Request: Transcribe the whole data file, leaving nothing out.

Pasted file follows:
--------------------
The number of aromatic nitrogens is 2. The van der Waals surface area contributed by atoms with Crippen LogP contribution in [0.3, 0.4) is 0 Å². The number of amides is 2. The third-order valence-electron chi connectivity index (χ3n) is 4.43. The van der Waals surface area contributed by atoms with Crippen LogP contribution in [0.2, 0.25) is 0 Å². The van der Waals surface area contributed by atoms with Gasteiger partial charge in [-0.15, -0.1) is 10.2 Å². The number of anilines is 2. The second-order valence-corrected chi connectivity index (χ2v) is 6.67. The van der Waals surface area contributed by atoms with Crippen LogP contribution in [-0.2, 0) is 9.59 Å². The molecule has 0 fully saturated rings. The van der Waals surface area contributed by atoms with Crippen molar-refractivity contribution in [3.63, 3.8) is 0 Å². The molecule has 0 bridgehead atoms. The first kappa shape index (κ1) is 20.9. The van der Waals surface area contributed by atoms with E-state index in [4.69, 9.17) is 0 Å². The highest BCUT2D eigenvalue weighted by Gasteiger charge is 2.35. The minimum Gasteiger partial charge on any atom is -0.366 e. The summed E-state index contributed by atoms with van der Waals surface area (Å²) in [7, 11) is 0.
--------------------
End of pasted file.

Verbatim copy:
The number of aromatic nitrogens is 2. The van der Waals surface area contributed by atoms with Crippen LogP contribution in [0.3, 0.4) is 0 Å². The number of amides is 2. The third-order valence-electron chi connectivity index (χ3n) is 4.43. The van der Waals surface area contributed by atoms with Crippen LogP contribution in [0.2, 0.25) is 0 Å². The van der Waals surface area contributed by atoms with Gasteiger partial charge in [-0.15, -0.1) is 10.2 Å². The number of anilines is 2. The second-order valence-corrected chi connectivity index (χ2v) is 6.67. The van der Waals surface area contributed by atoms with Crippen LogP contribution in [-0.2, 0) is 9.59 Å². The molecule has 0 fully saturated rings. The van der Waals surface area contributed by atoms with Crippen molar-refractivity contribution in [3.63, 3.8) is 0 Å². The molecule has 0 bridgehead atoms. The first kappa shape index (κ1) is 20.9. The van der Waals surface area contributed by atoms with E-state index in [4.69, 9.17) is 0 Å². The highest BCUT2D eigenvalue weighted by Gasteiger charge is 2.35. The minimum Gasteiger partial charge on any atom is -0.366 e. The summed E-state index contributed by atoms with van der Waals surface area (Å²) in [7, 11) is 0.